View original document

The full text on this page is automatically extracted from the file linked above and may contain errors and inconsistencies.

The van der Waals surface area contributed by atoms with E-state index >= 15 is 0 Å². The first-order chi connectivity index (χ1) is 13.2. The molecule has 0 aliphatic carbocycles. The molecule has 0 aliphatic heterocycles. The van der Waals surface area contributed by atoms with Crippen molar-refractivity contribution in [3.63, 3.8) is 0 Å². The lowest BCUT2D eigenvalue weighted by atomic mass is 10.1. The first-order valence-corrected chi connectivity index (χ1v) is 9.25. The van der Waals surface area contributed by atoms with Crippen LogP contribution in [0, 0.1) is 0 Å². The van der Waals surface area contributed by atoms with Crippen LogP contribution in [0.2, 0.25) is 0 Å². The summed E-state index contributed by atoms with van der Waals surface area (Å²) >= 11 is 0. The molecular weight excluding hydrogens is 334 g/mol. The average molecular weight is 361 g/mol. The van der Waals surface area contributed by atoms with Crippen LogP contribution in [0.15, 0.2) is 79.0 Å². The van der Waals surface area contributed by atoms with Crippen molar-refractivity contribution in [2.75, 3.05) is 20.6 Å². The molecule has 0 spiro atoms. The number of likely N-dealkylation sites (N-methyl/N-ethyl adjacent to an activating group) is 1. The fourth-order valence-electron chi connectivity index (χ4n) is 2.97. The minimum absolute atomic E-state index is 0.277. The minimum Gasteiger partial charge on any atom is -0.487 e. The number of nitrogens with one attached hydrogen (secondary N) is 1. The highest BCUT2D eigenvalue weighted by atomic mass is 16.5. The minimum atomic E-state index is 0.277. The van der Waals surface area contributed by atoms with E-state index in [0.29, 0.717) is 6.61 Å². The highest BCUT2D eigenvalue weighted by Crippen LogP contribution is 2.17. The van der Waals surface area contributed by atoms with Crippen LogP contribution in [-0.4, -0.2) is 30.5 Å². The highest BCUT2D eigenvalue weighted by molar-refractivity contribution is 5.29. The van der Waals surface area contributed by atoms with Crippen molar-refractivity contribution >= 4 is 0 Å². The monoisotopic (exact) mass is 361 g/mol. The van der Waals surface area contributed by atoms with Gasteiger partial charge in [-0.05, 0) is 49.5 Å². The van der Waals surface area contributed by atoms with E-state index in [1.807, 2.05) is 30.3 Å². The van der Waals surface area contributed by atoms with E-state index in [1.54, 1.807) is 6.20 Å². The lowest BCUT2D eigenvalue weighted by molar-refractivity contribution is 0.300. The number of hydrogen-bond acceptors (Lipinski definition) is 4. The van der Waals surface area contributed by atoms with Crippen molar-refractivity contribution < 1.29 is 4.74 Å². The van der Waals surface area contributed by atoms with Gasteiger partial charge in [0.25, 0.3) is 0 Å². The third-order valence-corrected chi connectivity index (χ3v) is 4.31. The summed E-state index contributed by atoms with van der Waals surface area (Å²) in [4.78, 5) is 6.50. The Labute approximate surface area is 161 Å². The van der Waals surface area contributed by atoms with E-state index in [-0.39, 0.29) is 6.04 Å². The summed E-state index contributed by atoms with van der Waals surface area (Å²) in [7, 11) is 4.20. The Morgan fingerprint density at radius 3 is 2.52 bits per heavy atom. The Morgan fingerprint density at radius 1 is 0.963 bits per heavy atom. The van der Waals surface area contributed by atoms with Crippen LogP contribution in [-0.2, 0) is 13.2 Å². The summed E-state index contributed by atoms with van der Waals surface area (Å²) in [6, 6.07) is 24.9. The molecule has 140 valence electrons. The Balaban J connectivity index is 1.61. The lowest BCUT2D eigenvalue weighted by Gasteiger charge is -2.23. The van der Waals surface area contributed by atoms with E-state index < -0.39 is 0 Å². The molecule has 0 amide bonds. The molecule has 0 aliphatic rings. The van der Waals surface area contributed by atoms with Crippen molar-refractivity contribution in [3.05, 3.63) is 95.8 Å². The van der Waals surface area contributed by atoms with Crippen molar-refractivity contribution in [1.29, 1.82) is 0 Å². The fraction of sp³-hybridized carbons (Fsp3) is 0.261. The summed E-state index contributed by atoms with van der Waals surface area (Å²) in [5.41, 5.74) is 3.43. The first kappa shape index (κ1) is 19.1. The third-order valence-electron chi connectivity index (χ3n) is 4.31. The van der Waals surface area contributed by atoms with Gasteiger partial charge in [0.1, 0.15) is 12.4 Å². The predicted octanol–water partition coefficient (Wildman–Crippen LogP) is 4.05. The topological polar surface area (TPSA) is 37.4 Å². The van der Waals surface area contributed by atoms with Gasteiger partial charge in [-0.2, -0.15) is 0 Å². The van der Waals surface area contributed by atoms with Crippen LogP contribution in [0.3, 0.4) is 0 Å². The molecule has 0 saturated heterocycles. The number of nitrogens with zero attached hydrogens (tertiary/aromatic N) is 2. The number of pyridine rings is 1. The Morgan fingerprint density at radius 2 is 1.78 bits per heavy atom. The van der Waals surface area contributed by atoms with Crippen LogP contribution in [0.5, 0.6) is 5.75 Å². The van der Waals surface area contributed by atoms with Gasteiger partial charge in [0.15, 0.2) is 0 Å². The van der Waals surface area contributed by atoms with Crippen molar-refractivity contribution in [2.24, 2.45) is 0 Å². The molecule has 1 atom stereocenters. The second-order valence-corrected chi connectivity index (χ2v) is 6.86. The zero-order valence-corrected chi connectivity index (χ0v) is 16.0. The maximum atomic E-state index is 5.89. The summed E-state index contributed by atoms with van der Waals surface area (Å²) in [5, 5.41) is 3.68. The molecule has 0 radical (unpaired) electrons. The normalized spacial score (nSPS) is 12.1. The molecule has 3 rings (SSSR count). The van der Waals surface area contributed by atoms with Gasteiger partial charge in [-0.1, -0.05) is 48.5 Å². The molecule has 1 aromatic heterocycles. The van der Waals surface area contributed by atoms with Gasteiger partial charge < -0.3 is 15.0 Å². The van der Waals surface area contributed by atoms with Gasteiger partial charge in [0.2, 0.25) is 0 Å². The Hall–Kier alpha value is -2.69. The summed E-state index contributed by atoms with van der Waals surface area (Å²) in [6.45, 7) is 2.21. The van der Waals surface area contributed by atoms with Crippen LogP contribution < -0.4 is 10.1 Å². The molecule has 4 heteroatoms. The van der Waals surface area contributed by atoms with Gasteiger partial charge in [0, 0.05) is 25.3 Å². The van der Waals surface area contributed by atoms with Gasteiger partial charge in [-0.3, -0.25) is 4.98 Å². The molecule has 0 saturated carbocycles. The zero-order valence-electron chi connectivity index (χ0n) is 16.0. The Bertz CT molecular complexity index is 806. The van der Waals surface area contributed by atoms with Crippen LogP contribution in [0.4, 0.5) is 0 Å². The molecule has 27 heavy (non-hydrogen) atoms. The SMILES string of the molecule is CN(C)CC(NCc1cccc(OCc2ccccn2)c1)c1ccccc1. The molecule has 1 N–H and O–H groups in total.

AMERICAN FINANCIAL SERVICES ASSOCIATION Chicago, Illinois May 11, 1998  .....................................................................  I.  Introduction A. Thank you. It’s nice to be here before a group that’s a very large and very important part of the financial services industry. I spend a fair amount of time talking to bankers, but I haven’t had as many opportunities to appear before others involved in financial services. Having this opportunity is useful for me since the Fed’s interests extend beyond the banking industry to the entire payments system and economy. So it’s a pleasure to be here. I’m looking forward to hearing your questions and comments. B. When Donna asked me to discuss the changing face of the financial services industry, I was delighted and felt that the timing was perfect. C. That was six months ago—and in just that short time the face of the industry has changed dramatically with the recent flurry of mergers. D. You need a scorecard to keep up with the latest developments. Fortunately, I had a chance to discuss the many changes in the industry when the Chicago Fed hosted the 34th annual Conference on Bank Structure and Competition just last Thursday and Friday.  320  I.  The Conference brings together academics, regulators, and financial service participants to discuss public policy changes affecting the industry.  2.  It’s widely considered to be the leading conference of its type in the nation.  3.  The conference covers a wide range of topics and includes presentations from some of the leading figures in the industry,  Michael Moskow Speeches  1998  4.  So I couldn’t ask for a better crash course on the latest developments in financial services prior to giving this speech.  II. Fed Review A. But first, it might help to put my comments in perspective if I give you a little background about the Fed System. B. As the nation’s central bank, of course, our mission is to foster a safe and sound financial system and a healthy, growing economy. I.  We formulate monetary policy.  2.  We supervise and regulate banks.  3.  And we provide financial services to the U.S. government and depository institutions, including processing checks and electronic payments.  C. The Fed consists of 12 regional Reserve Banks, which are overseen by the Board of Governors in Washington, D.C. D. The Chicago Fed serves a five-state region consisting of most of Indiana, Illinois, Michigan, and Wisconsin, and all of Iowa. E. We have a head office in Chicago as well as offices in Detroit, Des Moines, Indianapolis, Milwaukee, and Peoria. III. Pace of change A. Whether you’re a regulator, a service provider, or a consumer finance executive, you face an unavoidable fact of life—the financial services industry is changing radically — due in no small part to technological innovation. B. Saying that technology is important in our industry has become a cliché. C. It may be more accurate to say that technology is actually driving our industry. Changing it at an incredible speed. D. Most of us are so busy trying to keep up with the latest innovations that we don’t have the time to reflect just how radically technology has changed every part of our lives — and how rapidly. E. The pace of change has increased dramatically—like a high-speed train that’s already left the station and is gathering more and more speed.  Michael Moskow Speeches  1998  321  IV. Technology A. Let me give you an example. In 1944 IBM built the first computer, the electro-mechanical Mark 1. B. In 1944 nominal dollars it cost $200,000, a sum equivalent to almost $2 million today. It was 51 feet long, 8 feet high, weighed more than 4 tons, and could do 3 calculations a second. C. Today’s computers fit on our laps, cost a fraction of the original, and can calculate 400 million instructions per second. D. Phenomenal changes like this have taken place in the telecommunications industry too. E. The telephone was invented in 1876. For 40 years after it was invented, people could make only local calls. F.  V.  By 1915, the year before the AFSA was founded, workers had strung lines across the country, and we were able to make coast-to-coast calls for the first time. 1.  The cost of such a call—more than $20 for three minutes. That was equal to about 2 weeks worth of wages for the typical worker in a factory at that time.  2.  Today the cost of the same coast-to-coast call is about 50 cents.  Financial Change A. These and other moder n technologies have had an enor mous impact on the financial ser v ices industr y. B. In keeping with the conference theme, and to set the stage for your later sessions, I’d like to present a broad overview of the financial services landscape. C. In particular, I’d like to focus on five areas that have been affected by technological change, drawing heavily upon the discussion at the Bank Structure Conference. The topics are:  322  •  One—managing risk in the payments system;  •  Two—the appropriate role of a central bank in the payments system;  •  Three—why checks continue to be so popular and why electronics payments aren’t more popular;  •  Four—the Asian financial crisis;  •  Five—the Century Date Change.  Michael Moskow Speeches  1998  VI. Managing Risk A. First, managing risk in the payments system. As we all know, the global payments system is undergoing significant change. B. As Alan Greenspan said at our Bank Structure Conference, our international financial system is so different from the way it used to be that it can be characterized as completely new. 1.  It hasn’t simply evolved — it’s a new species.  C. Today, we have an interdependent, interlinked global financial system with the ability to react to events with incredible speed. D. As we saw during the Asian crisis, this high-tech international system can respond with brutal speed and efficiency in moving money away from potential risks. E. How much have large-dollar payments systems grown? Consider these numbers:  F.  •  The dollar value of foreign exchange transactions in an average day is about $1.2 trillion—that means foreign exchange transactions in a single week are about the same as U.S. GDP for the entire year.  •  The average dollar value of Fedwire transfers each day is about $1.2 trillion.  •  And the average daily volume on CHIPS the largest private-sector payments system in the world is about $1.4 trillion.  Managing risk in the payments system was a recurring issue at the Conference. Some common themes emerged.  G. Many speakers stressed the important role of the payments system. H. Each noted that the payments system is the lifeline of the economy, the circulatory system that allows the overall economy to function efficiently. I.  J.  The primary objective set forth by each speaker was essentially the same—we should do everything necessary to allow for a payments system that: •  One—supports, rather than hinders, economic growth;  •  Two—facilitates, rather than exacerbates, problems during times of financial stress; and—  •  Three—responds to, rather than resists, changes in financial markets, technology, and the overall economy.  During his keynote address, Alan Greenspan emphasized that these characteristics must hold not only in domestic markets, but also in the increasingly complex international clearing and settlement arrangements.  Michael Moskow Speeches  1998  323  VII.  Central Bank Role A. The second topic I’d like to cover is the role of a central bank in the payments system. B. During the Conference, Alice Rivlin, vice chair of the Federal Reserve Board, reviewed the Fed’s recent examination of its role in the payments system. 1.  As I mentioned earlier, the Fed provides a variety of financial services to banks and thrifts including check processing, Automated Clearinghouse, and wire transfer.  2.  The Fed competes in the marketplace, charging a fee for its services—a fee that includes the costs of taxes and capital the Fed would incur if it were a private firm.  C. Given the changes in financial services driven by technology and other factors, the Fed decided to conduct a fundamental review of its role in the payments system last year. D. A committee led by Alice Rivlin held extensive discussions with both users and providers of payments services. E. To provide a basis for discussion, the committee developed and analyzed five “scenarios” for the Fed.  F.  1.  The scenarios ranged from the complete liquidation of the Fed’s operations to the Fed playing a more active role in encouraging electronics.  2.  The Committee focused on the Fed’s retail services—check processing and ACH.  Based on the feedback from users and providers and other work, the committee concluded that the Fed should continue to provide check and ACH services and should play a more active role in encouraging the transition to electronic payments.  G. One specific recommendation of the Rivlin Committee was to have the Fed help educate the public on the advantages of electronic services and collaborate more closely with end-users and industry participants to evaluate standards. H. At the Chicago Fed we’ve formed a group to focus on these goals. We’re committed to being a leader in making the potential of electronic payments a reality. I.  Despite the Rivlin Committee’s recommendation, there certainly isn’t complete agreement on the role of a central bank in the payments system.  J.  During the Conference, for example, it was argued by some that the Fed’s operational presence may actually hinder the efficient evolution of the payments system.  K. Instead, its preferred role as a standard setter and rulemaker was emphasized. These discussions are not new.  324  Michael Moskow Speeches  1998  L. The appropriate role of the Fed has been debated for quite some time. 1.  I encourage that type of debate. It’s healthy for the industry and society in general and should lead to better public policy.  VII.Electronic Payments A. The third topic is one I’ve touched on already—the movement—or lack of it—toward electronic payments. B. Certainly electronic payments have experienced some impressive growth. A few quick statistics illustrate the point. •  The dollar value of ACH transactions last year was more than $11 trillion—a 9.9 percent increase from the previous year.  •  The number of debit cards issued by U.S financial institutions reached 205 million last year.  •  On-line business transactions totaled an estimated $7.5 billion in the U.S. last year. Many project a dramatic increase during the next four years.  •  A very small percentage of U.S. households used Internet banking last year—an estimated 1 to 2 percent. But some estimate usage will accelerate quickly in the next two years.  C. Despite all this electronic activity, Americans still wrote about 63 billion checks last year. 1.  According to one study, the average American signs about 270 checks each year; the average German signs 10.  D. During the conference we heard from a number of key industry participants on their plans to aggressively promote electronics. E. For example, the Banking Industry Technology Secretariat—whose board is made up of the chairmen of the ten largest bank holding companies in the U.S.—discussed its plans to aggressively pursue the advantages of electronic payments. F.  We also heard how the move to electronics has progressed much more quickly in Canada. 1.  This is partially the result of a significantly concentrated industry structure.  2.  But it was also argued that it was the result of effectively handled check float.  G. An increase in electronics implies slower growth in checks.  Michael Moskow Speeches  1998  325  H. During the conference we heard that U.S. check volume may start to decline in the near future. 1.  This is in line with projections by the Chicago Fed.  2.  The twist offered by one conference participant is anecdotal evidence from the check printing industry that the decline may indeed be near.  I.  How fast a decline can we expect?  J.  According to one estimate, the share of non-cash transactions that are electronic is expected to rise from 23 percent in 1995 to nearly 50 percent by 2010. 1.  Certainly a dramatic increase.  2.  But that still means that checks will be with us for many years to come.  IX. Shift from Checks A. Why is the movement so slow? The float associated with paper checks is frequently cited as a major reason. B. Another possibility is that the demise of the paper check doesn’t make sense from a profit and loss perspective. C. The check product can add to a bank’s revenue stream by encouraging the use of other services and can actually be a cash cow. D. Overall, it appears that paper-based payments will continue to be a durable feature of our economic landscape. E. But I’m hopeful that we’re approaching a turning point for electronic payments in the U.S. F.  Certainly we’re not close to having a cashless society—or even a checkless one.  G. But after decades of unfulfilled promise, electronic payments are tantalizingly close to achieving critical mass. H. The Federal Reserve and the Chicago Fed are committed to fostering the transition to electronics by working with other service providers and customers. I.  I’d certainly encourage all of you to explore electronic alternatives within your organization.  J.  We have a major opportunity to reduce our dependence on checks.  K. That’s something that will benefit consumers, businesses, and the economy as a whole.  326  Michael Moskow Speeches  1998  X. Asian crisis A. The fourth topic on my list is the Asian financial crises. B. As you might expect, this was a topic that generated considerable discussion at the conference. C. Alan Greenspan stressed the need to limit moral hazard—the distortion of incentives that occurs when the party who stands to gain from the risk doesn’t bear the full costs of the risk. 1.  In other words, someone who has a lot to gain, but not much to lose.  D. The moral hazard associated with both implicit and explicit safety nets in the Asian countries was a key concern. E. More transparency of information was offered as one means to address these issues—particularly in the interbank market. F.  A representative from the Bank of Japan emphasized that the crises forced Asian countries to understand the importance of a safe and efficient payments system. 1.  In particular, it heightened the need for the accelerated development of real-time gross settlement systems and delivery versus payment systems.  G. We also discussed the IMF’s response to the crises. H. The overall goal of the IMF was to reestablish confidence in the affected countries. 1.  J.  This involved providing financial support and working to maintain or reopen lines of external financing.  The IMF’s efforts also involved changing the infrastructure of affected countries and encouraging adjustments to monetary policy to reduce pressures on the balance of payments.  K. The programs received some criticism from some of the speakers at the conference. This criticism went beyond the traditional argument that the IMF failed to adequately predict the crises. L. It was also argued that the IMF’s actions weaken market discipline. M. Even if the IMF requires changes to the infrastructure, the “rescue” of parties involved in the crisis may hamper fundamental reform. The resulting moral hazard problems may actually set the stage for the next crisis. N. There’s obviously a wide spectrum of opinion regarding the IMF’s actions. Overall, I think the IMF is on the right track, especially considering the many changes in the financial system and the enormous complexity of the Asian situation.  Michael Moskow Speeches  1998  327  O. Clearly, all of us involved in the financial system will profit from studying the Asian crisis and learning from it. The financial system is rapidly changing. We need to do everything we can to ensure that our policies are appropriate given these many changes. XI. Century Date Change A. The last item on my list is the Century Date Change—or the “Millennium Bug.” B. All of us will probably be having a good time at our New Year’s Eve party in 1999. But there’s a lot of concern that our computer systems might not be ready to join the party. C. Dealing with the problems is enormously time consuming and expensive. It’s hard to accurately estimate the amount of resources that will ultimately be required. D. One educated guess developed by the Federal Reserve is that the U.S. private sector has already spent roughly $50 billion. E. To put that number in perspective, The Gartner Group estimates that total costs ultimately will be $300 to $600 billion worldwide. F.  At the Federal Reserve, we’ve been working on this for quite some time. We are giving the Year 2000 effort our highest priority.  G. In the payments area, we’re focusing on critical services such as our Fedwire funds transfer and Automated Clearing House. H. Our Year 2000 work includes remediation and testing of all the components of these systems…the supporting telecommunications network…and all the other systems supporting these operations. I.  Changes to all our critical computer programs, as well as system and user-acceptance testing, are on schedule to be completed by the end of this year.  J.  The systems supporting our critical financial services will be ready by this July.  K. A test program that will enable depository institutions to begin testing their payments applications that interface with the Fed will also be in place by July. L. In fact, we published a test schedule for depository institutions in March. M. Bank supervision poses similar challenges.  328  N.  As a supervisor we’re closely monitoring the Year 2000 preparations of the institutions we oversee.  0.  The goal is to identify and address problems that arise as soon as possible.  P.  Part of that effort is ongoing communication with the industry and with the public.  Michael Moskow Speeches  1998  Q. I’m sure you’re all quite familiar with this issue, but I encourage you to make sure that there’s a very strong commitment from both yourselves and the other senior executives in your organization. R. Dealing with the “Millennium Bug” will require coordination and cooperation from all of us. XI. Conclusion A. That’s a quick overview of the financial landscape from my perspective. B. Admittedly, the view may sometimes seem like watching scenery while sitting in a speeding car. C. Shut your eyes for just a second and there’s something new to look at. D. But it’s also a time of great promise and opportunity. E. The Federal Reserve is committed to working in its roles as a supervisor and service provider to help fulfill that promise. F.  Thank you.  Michael Moskow Speeches  1998  329